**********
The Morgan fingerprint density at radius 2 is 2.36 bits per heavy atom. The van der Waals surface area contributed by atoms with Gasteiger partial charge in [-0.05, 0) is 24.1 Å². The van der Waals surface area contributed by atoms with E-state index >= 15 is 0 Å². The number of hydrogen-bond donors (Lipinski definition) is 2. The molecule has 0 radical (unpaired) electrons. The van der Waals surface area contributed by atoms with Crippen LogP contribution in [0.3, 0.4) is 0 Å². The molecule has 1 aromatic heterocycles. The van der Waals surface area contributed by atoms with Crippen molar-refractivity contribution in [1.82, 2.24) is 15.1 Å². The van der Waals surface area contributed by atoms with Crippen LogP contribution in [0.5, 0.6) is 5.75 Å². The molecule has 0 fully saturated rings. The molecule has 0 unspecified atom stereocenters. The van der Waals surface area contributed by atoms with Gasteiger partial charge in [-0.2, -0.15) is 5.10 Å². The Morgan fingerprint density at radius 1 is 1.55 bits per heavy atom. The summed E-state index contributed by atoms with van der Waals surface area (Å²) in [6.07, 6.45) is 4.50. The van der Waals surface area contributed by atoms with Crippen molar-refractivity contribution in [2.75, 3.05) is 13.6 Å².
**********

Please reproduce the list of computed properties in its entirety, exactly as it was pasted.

The Morgan fingerprint density at radius 2 is 2.36 bits per heavy atom. The van der Waals surface area contributed by atoms with Gasteiger partial charge in [-0.05, 0) is 24.1 Å². The van der Waals surface area contributed by atoms with E-state index >= 15 is 0 Å². The number of hydrogen-bond donors (Lipinski definition) is 2. The molecule has 0 radical (unpaired) electrons. The van der Waals surface area contributed by atoms with Crippen LogP contribution in [0.3, 0.4) is 0 Å². The molecule has 1 aromatic heterocycles. The van der Waals surface area contributed by atoms with Crippen molar-refractivity contribution in [1.82, 2.24) is 15.1 Å². The van der Waals surface area contributed by atoms with Crippen LogP contribution in [0.5, 0.6) is 5.75 Å². The molecule has 0 fully saturated rings. The molecule has 0 unspecified atom stereocenters. The van der Waals surface area contributed by atoms with Gasteiger partial charge in [-0.2, -0.15) is 5.10 Å². The Morgan fingerprint density at radius 1 is 1.55 bits per heavy atom. The summed E-state index contributed by atoms with van der Waals surface area (Å²) in [6.07, 6.45) is 4.50. The van der Waals surface area contributed by atoms with Crippen molar-refractivity contribution in [2.75, 3.05) is 13.6 Å².